Case-Based: Writing teaching cases and teaching guides
Many of us want to use case-based teaching in our classrooms, but face the difficulty of finding published cases that are relevant to our course learning objectives. Also, many of us have generated research that is relevant to the learning objectives in courses we teach but have yet to translate that research into classroom-friendly cases and teaching guides that can set the stage for facilitated, inductive learning.
This course will guide you on how to write teaching cases relevant to your course learning objectives and based on your own research. We will cover, for example, how to generate data and/or use existing data to write cases, the parts and plot structure of a typical case, and how to create a dynamic opening dilemma that motivates student engagement. We will also discuss how to write a teaching guide in parallel with the case, as an effective teaching guide is critical to making sure appropriate theory is engaged and that the case hits its intended mark in terms of learning outcomes. This step involves the art of designing productive questions and organizing “fields” of discussion that build towards desired closure.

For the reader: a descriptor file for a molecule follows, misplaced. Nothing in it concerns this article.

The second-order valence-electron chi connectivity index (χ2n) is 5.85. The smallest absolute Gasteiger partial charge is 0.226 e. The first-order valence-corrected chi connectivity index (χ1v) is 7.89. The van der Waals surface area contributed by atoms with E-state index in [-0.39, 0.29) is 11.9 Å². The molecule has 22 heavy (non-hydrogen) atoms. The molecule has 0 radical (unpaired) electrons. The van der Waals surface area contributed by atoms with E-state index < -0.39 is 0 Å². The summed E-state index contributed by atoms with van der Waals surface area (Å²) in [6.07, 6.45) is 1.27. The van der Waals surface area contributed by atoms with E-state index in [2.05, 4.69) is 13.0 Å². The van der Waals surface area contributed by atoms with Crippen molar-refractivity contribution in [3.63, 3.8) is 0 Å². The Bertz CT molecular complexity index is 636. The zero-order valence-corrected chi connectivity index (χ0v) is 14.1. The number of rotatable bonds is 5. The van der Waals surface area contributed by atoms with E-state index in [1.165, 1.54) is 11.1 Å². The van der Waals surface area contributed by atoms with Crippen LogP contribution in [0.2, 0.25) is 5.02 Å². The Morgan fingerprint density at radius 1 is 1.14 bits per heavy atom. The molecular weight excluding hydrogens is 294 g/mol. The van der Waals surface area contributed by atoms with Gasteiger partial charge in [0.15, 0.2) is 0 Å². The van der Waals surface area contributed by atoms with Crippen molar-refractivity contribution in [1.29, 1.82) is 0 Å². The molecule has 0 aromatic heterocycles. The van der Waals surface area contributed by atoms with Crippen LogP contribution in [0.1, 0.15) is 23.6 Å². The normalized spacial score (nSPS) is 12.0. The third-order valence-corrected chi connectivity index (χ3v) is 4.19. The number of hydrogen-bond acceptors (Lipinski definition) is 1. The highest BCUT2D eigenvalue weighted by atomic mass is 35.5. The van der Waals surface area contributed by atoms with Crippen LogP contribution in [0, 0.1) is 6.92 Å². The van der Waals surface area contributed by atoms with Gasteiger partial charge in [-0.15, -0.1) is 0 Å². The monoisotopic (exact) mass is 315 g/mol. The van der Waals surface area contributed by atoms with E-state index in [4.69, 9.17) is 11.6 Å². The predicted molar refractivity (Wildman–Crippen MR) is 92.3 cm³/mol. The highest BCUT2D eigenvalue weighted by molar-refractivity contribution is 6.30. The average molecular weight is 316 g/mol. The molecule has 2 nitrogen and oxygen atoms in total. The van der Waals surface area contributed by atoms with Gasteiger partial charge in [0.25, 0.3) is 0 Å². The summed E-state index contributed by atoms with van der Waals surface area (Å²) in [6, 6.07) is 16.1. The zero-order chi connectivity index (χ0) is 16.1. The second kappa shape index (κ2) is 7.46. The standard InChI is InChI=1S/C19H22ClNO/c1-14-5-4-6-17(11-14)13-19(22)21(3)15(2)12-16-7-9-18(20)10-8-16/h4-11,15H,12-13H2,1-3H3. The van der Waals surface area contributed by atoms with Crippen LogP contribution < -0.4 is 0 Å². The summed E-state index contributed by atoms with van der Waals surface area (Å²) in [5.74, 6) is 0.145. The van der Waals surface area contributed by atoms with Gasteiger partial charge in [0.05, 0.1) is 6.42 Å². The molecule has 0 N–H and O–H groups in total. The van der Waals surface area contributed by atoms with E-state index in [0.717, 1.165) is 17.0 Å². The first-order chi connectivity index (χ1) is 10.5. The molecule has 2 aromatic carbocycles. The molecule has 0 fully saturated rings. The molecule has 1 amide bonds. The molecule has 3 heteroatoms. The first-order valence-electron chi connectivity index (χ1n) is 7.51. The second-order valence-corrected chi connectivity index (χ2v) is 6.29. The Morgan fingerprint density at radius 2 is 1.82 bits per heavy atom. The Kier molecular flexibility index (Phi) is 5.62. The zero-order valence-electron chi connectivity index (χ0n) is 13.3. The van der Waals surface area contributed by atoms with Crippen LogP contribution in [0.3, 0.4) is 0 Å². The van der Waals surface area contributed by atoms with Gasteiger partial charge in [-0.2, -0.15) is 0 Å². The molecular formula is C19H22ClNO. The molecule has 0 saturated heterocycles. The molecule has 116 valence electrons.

We will use most of our time in this session on how to write cases based on research, but we will also review other ways to create cases from found resources like news articles and videos, and by hosting special guests.
The course will include the opportunity to workshop your own case. Participants are therefore encouraged to arrive with an idea for a case they would like to develop for classroom use (perhaps based on the research you have already done, or research you would like to do), or a “case” of some form that you have been using in the classroom but would like to elaborate/refine. You will receive specific instructions on how to briefly outline your idea in advance.
This course is for participants who have already completed the Case-based teaching course at CBS.
The session is led by Shannon Hessel, PhD and frequent co-author of cases and case-based books published by Harvard Business School. Shannon has more than 10 years of experience with case writing and case-based teaching and course design; most of this experience at CBS. Our approach is primarily informed by the HBS case writing model but includes some variations.